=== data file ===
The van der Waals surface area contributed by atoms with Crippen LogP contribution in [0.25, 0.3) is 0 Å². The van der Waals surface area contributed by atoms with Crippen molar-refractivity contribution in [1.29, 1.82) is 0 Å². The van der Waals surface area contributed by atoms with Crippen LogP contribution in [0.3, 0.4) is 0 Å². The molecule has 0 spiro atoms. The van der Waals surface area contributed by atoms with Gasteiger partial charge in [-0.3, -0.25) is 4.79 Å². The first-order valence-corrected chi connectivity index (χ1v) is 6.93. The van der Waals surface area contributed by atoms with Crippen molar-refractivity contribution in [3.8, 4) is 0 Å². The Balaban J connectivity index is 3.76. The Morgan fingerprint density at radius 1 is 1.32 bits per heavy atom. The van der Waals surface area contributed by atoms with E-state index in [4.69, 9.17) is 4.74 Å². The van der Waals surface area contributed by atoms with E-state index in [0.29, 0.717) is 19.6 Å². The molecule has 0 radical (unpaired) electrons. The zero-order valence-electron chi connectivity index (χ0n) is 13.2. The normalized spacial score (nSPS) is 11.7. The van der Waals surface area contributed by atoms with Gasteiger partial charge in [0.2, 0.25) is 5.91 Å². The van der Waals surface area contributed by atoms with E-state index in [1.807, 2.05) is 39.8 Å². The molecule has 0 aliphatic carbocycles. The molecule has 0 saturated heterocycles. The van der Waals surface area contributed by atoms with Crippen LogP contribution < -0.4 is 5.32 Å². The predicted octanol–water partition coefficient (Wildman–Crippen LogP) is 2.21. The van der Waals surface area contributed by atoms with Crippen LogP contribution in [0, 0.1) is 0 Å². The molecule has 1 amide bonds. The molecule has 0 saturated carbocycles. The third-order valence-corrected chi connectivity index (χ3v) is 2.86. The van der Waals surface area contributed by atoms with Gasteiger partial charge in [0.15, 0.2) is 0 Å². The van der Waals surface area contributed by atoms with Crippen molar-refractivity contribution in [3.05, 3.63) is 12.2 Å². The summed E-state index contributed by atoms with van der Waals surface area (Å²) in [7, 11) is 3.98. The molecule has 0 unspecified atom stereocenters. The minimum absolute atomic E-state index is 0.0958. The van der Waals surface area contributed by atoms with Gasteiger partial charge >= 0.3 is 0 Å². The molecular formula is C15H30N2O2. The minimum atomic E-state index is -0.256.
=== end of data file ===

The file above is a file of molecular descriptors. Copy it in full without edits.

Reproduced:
The van der Waals surface area contributed by atoms with Crippen LogP contribution in [0.25, 0.3) is 0 Å². The van der Waals surface area contributed by atoms with Crippen molar-refractivity contribution in [1.29, 1.82) is 0 Å². The van der Waals surface area contributed by atoms with Crippen LogP contribution in [0.3, 0.4) is 0 Å². The molecule has 0 spiro atoms. The van der Waals surface area contributed by atoms with Gasteiger partial charge in [-0.3, -0.25) is 4.79 Å². The first-order valence-corrected chi connectivity index (χ1v) is 6.93. The van der Waals surface area contributed by atoms with Crippen molar-refractivity contribution in [3.8, 4) is 0 Å². The Balaban J connectivity index is 3.76. The Morgan fingerprint density at radius 1 is 1.32 bits per heavy atom. The van der Waals surface area contributed by atoms with E-state index in [4.69, 9.17) is 4.74 Å². The van der Waals surface area contributed by atoms with E-state index in [0.29, 0.717) is 19.6 Å². The molecule has 0 radical (unpaired) electrons. The zero-order valence-electron chi connectivity index (χ0n) is 13.2. The normalized spacial score (nSPS) is 11.7. The van der Waals surface area contributed by atoms with Gasteiger partial charge in [0.2, 0.25) is 5.91 Å². The van der Waals surface area contributed by atoms with E-state index in [1.807, 2.05) is 39.8 Å². The molecule has 0 aliphatic carbocycles. The molecule has 0 saturated heterocycles. The van der Waals surface area contributed by atoms with Crippen LogP contribution < -0.4 is 5.32 Å². The predicted octanol–water partition coefficient (Wildman–Crippen LogP) is 2.21. The van der Waals surface area contributed by atoms with Crippen LogP contribution in [0, 0.1) is 0 Å². The molecule has 1 amide bonds. The molecule has 0 saturated carbocycles. The third-order valence-corrected chi connectivity index (χ3v) is 2.86. The van der Waals surface area contributed by atoms with Gasteiger partial charge in [0.15, 0.2) is 0 Å². The van der Waals surface area contributed by atoms with Crippen molar-refractivity contribution in [3.05, 3.63) is 12.2 Å². The summed E-state index contributed by atoms with van der Waals surface area (Å²) in [7, 11) is 3.98. The molecule has 0 unspecified atom stereocenters. The minimum absolute atomic E-state index is 0.0958. The van der Waals surface area contributed by atoms with Gasteiger partial charge >= 0.3 is 0 Å². The molecular formula is C15H30N2O2. The minimum atomic E-state index is -0.256.